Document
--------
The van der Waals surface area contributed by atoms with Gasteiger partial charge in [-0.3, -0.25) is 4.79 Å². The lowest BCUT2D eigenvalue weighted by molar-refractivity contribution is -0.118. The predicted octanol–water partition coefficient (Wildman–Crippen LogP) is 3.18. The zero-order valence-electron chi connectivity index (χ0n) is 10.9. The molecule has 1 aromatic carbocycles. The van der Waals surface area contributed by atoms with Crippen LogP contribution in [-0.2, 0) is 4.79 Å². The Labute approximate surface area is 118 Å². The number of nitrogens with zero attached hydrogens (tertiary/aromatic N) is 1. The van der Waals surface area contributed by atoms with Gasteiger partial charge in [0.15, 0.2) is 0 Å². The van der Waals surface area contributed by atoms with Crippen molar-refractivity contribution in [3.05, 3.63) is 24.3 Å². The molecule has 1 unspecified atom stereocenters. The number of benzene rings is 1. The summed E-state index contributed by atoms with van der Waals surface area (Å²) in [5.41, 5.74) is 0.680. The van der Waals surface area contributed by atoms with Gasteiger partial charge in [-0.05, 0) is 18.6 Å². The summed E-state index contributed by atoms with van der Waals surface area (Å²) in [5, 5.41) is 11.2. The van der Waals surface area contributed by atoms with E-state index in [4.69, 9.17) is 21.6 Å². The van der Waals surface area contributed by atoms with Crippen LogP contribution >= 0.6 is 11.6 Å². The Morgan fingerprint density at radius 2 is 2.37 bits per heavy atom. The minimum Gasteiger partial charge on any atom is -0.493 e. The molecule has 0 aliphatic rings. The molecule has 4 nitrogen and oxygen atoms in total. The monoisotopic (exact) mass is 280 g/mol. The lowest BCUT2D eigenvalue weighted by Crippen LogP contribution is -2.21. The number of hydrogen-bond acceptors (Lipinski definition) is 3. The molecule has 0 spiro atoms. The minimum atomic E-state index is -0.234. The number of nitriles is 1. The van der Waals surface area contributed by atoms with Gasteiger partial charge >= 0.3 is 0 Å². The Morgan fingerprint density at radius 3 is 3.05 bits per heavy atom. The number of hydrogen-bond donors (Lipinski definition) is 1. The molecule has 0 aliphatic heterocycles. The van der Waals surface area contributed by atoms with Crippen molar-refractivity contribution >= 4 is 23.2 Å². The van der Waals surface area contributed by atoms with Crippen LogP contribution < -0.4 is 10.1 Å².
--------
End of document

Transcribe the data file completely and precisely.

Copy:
The van der Waals surface area contributed by atoms with Gasteiger partial charge in [-0.3, -0.25) is 4.79 Å². The lowest BCUT2D eigenvalue weighted by molar-refractivity contribution is -0.118. The predicted octanol–water partition coefficient (Wildman–Crippen LogP) is 3.18. The zero-order valence-electron chi connectivity index (χ0n) is 10.9. The molecule has 1 aromatic carbocycles. The van der Waals surface area contributed by atoms with Crippen LogP contribution in [-0.2, 0) is 4.79 Å². The Labute approximate surface area is 118 Å². The number of nitrogens with zero attached hydrogens (tertiary/aromatic N) is 1. The van der Waals surface area contributed by atoms with Gasteiger partial charge in [0.15, 0.2) is 0 Å². The van der Waals surface area contributed by atoms with Crippen molar-refractivity contribution in [3.05, 3.63) is 24.3 Å². The molecule has 1 unspecified atom stereocenters. The number of benzene rings is 1. The summed E-state index contributed by atoms with van der Waals surface area (Å²) in [5.41, 5.74) is 0.680. The van der Waals surface area contributed by atoms with Gasteiger partial charge in [-0.05, 0) is 18.6 Å². The summed E-state index contributed by atoms with van der Waals surface area (Å²) in [5, 5.41) is 11.2. The van der Waals surface area contributed by atoms with E-state index in [4.69, 9.17) is 21.6 Å². The van der Waals surface area contributed by atoms with Crippen LogP contribution >= 0.6 is 11.6 Å². The Morgan fingerprint density at radius 2 is 2.37 bits per heavy atom. The minimum Gasteiger partial charge on any atom is -0.493 e. The molecule has 0 aliphatic rings. The molecule has 4 nitrogen and oxygen atoms in total. The monoisotopic (exact) mass is 280 g/mol. The lowest BCUT2D eigenvalue weighted by Crippen LogP contribution is -2.21. The number of hydrogen-bond acceptors (Lipinski definition) is 3. The molecule has 0 spiro atoms. The minimum atomic E-state index is -0.234. The number of nitriles is 1. The van der Waals surface area contributed by atoms with Gasteiger partial charge >= 0.3 is 0 Å². The Morgan fingerprint density at radius 3 is 3.05 bits per heavy atom. The number of hydrogen-bond donors (Lipinski definition) is 1. The molecule has 0 aliphatic heterocycles. The van der Waals surface area contributed by atoms with Crippen molar-refractivity contribution >= 4 is 23.2 Å². The van der Waals surface area contributed by atoms with Crippen LogP contribution < -0.4 is 10.1 Å².